because her beauty is raw and wild, jonathan richman

this gorgeous jonathan richman album tingles our skin with euphoria.  the feminine divine gets glorified thru richman’s signature acoustic folk style & poem lyrics that are so compassionate & catchy.

“her beauty is raw and wild and she don’t need to put nothing in her hair, it’s curly and wild just like her;” this song expresses richman’s love for the natural woman who doesn’t need to worry about making up her appearance because she’s so wildly stunning and powerful on her own.  richman loves his mother and honors her.  the entire album is a kind of tribute to matriarchal kindness, manifest clearly in songs like “as my mother lay lying” and the title track, “because her beauty is raw and wild.”

the album instructs us how to be vividly alive and in love with the light.  “we want the moment, we want the wind” richman says in “es como el pan;” just like bread, it’s got to be fresh.  Even a day old is getting to be too much.  We don’t look back and are open to being our best selves in this moment so we can radiate joy to others, who are an extension of ourselves.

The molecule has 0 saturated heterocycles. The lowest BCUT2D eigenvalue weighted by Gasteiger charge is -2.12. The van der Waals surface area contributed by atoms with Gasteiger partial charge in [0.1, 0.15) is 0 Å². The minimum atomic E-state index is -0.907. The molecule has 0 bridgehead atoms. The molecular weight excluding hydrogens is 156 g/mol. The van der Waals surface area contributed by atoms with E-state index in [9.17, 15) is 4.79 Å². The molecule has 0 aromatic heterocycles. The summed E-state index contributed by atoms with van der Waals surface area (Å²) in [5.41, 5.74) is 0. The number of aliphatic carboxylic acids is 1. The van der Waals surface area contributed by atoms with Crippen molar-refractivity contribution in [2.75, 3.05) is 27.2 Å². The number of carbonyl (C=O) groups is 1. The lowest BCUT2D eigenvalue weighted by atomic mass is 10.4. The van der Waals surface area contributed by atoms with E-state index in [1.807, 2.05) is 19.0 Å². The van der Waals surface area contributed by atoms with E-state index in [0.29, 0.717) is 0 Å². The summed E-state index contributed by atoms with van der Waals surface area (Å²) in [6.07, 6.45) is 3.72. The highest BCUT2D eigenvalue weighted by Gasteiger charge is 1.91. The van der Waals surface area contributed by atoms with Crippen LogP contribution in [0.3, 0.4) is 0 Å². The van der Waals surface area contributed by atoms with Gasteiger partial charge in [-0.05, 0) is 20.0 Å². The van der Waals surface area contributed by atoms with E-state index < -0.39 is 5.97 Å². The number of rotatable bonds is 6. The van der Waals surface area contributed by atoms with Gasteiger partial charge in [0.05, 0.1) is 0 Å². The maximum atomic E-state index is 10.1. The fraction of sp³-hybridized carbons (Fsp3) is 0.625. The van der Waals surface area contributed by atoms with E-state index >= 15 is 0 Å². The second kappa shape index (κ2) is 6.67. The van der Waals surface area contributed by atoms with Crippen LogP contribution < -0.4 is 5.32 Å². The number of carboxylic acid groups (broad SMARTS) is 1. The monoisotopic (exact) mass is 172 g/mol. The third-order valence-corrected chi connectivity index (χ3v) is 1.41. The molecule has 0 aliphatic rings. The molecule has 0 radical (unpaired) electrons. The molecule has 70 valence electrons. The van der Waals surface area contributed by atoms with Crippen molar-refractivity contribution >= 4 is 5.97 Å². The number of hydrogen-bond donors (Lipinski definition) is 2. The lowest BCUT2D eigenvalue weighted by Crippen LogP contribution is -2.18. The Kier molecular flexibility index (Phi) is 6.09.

two of our favorite songs off the album are “our drab ways,” where richman reminds us “you are the light of the world, so why is your world so gray?”  we have the light of the sun inside us, and it’s sad to cover it up with drab shadows

and the song “when we refuse to suffer,” is also stellar: “when we refuse to suffer, when we refuse to feel, that’s when the Prozac wins and your body and feeling lose.”  with great wisdom, richman understands that we’ve got to allow ourselves to feel pain and sorrow in order to also feel beauty & love.  big heart and raw emotion is the best idea, says richman.

heeding richman’s words can put us on a good path to political action via counterculture.  we will be lovers full of spit–sweet sap we share with the trees–and “our party will be on the beach tonight.”

if you get this album on vinyl, it comes with a bonus 45 containing an alternative take of “when we refuse to suffer,” and the song “you can have a cell phone that’s ok but not me.”

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Filed under manifestos, poems, protest song ancestors, truth speakers

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